The federal government has now recommended booster shots after six months for high-risk groups that got the Pfizer vaccine at least six months ago.
The federal Food and Drug Administration is also expected to recommend booster shots for people who got the Moderna and Johnson & Johnson vaccines in the coming weeks or days.
The news comes as Gila County is seeing a leveling off in the surge in new infections and deaths in the past two weeks.
The virus continues to move through the community and into schools, with most of the new cases and almost all the new deaths among the unvaccinated.
Gila County has so far reported 260 deaths — including one on Tuesday. County residents have reported nearly 9,000 infections — a fatality rate since the start of the pandemic of 471 per 100,000.
However, only 44% of the population has gotten at least one shot, according to the Arizona Department of Health Services website — with only about 16 new shots administered per day. The state website says vaccination rates in Gila County range from 10% for those younger than 20 to 72% of those older than 65.
Nationally, 64% have gotten at least one dose, including 94% of those older than 65. Statewide in Arizona, 57 have gotten at least one shot including 91% of those older than 65.
However, the state has reported a big jump in vaccination coverage in Gila County in the past few weeks.
The county health department recommends that people older than 65 who had their last shot of the Pfizer vaccine six months ago should get a booster. That includes all residents of long-term care homes, which have been experiencing a fresh surge and remain most at risk for death. People with underlying medical conditions of any age can also get a booster. People in high-risk settings, like health care, jails, teachers and other places where lots of people mix can also get boosters.
The official recommendation suggests people don’t mix vaccines. However, some studies have shown that boosters that mix different vaccines — including the Pfizer — may get even stronger protection.
Studies have shown that a booster shot creates a fresh surge in protective antibodies and may provide stronger protection against the Delta variant than the original vaccine. However, studies have not proven conclusively that the booster shots are necessary for most low-risk, vaccinated people. Doctors do agree that the top priority remains convincing the vaccine reluctant to get their first round of shots — since they account for almost all of the people who end up in the hospital and dying in the latest surge.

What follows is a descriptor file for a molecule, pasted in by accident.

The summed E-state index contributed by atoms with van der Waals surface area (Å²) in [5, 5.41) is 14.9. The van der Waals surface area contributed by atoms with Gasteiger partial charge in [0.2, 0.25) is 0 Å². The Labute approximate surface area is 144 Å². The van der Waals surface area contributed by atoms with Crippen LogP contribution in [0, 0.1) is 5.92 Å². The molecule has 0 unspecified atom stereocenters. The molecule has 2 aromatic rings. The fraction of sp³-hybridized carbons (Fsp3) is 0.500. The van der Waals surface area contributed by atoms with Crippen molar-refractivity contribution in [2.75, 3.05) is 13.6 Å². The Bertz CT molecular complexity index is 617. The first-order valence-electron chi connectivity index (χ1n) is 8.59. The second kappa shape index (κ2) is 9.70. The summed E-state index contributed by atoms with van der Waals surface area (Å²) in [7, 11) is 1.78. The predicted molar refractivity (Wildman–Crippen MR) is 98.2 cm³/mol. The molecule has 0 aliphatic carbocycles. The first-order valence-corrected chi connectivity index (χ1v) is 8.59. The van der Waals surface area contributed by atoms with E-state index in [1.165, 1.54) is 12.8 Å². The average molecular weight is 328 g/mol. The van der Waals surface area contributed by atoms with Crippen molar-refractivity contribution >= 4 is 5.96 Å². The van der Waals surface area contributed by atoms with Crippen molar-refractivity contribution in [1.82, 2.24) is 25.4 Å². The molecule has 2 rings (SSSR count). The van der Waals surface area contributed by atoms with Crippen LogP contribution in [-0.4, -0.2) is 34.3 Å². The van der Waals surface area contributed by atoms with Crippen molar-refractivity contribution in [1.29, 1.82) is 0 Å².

Figures compiled by the Centers for Disease Control show new cases in Arizona have declined 3% as a daily average in the past two weeks to an infection rate of 34 per 100,000. Cases in Gila County have dropped 26% to 34 per 100,000. Hospitalizations in the county for COVID have dropped 11%. The county’s still averaging about one death per day.
Arizona continues to report an average of 43 deaths per day, with Navajo and Apache counties each reporting roughly one death a day.
Nationally, doctors report 118,000 new cases daily and 2,000 deaths.
Disease experts say the pandemic has now killed 1 in 500 Americans, with essentially uncontrolled spread continuing. The latest surge in new cases and deaths remains a pandemic of the unvaccinated — especially when it comes to hospitalizations and deaths. Only about half of the population nationally has been fully vaccinated.
Some 700,000 Americans have died from COVID since the start of the pandemic, with 43 million infections reported. The pandemic has lowered the U.S. life expectancy by about 16%, knocking nearly two years off the average lifespan. The pandemic now ranks as the third leading cause of death in the country — behind heart disease and cancer. COVID kills more people annually than the combined toll of accidents, diabetes, the flu, pneumonia and suicide.
The pandemic has killed 1 in 35 people older than 85 and one in 780 of those between the ages of 40 and 64.
Native Americans, blacks and Hispanics have suffered an even higher toll, mostly because of pre-existing conditions, less access to health care and lower vaccination rates. That has changed among Native Americans in Arizona, with reservation communities rallying around the battle cry of “protect your elders.”
The pandemic now reflects vaccination rates nationwide. Early in the pandemic, big cities had far higher infection rates than rural areas with crowded conditions, large minority populations and other factors leading to faster spread of the virus. As a result, Democratic-run areas suffered the most in the early stages of the pandemic. But most of those areas now have high vaccination rates and much lower infection rates. The pandemic has increasingly shifted to many rural states with Republican control. The degeneration of the vaccination campaign into a partisan issue has left Republicans far less likely to get the shot than Democrats. A Pew Research poll recently found 60% of Republicans have gotten at least one shot compared to 86% of Democrats.
Arizona’s 48th nationally when it comes to vaccination rates, according to a recent summary of national data published on the Wallet Hub website. Only Texas, Georgia and Mississippi are doing worse.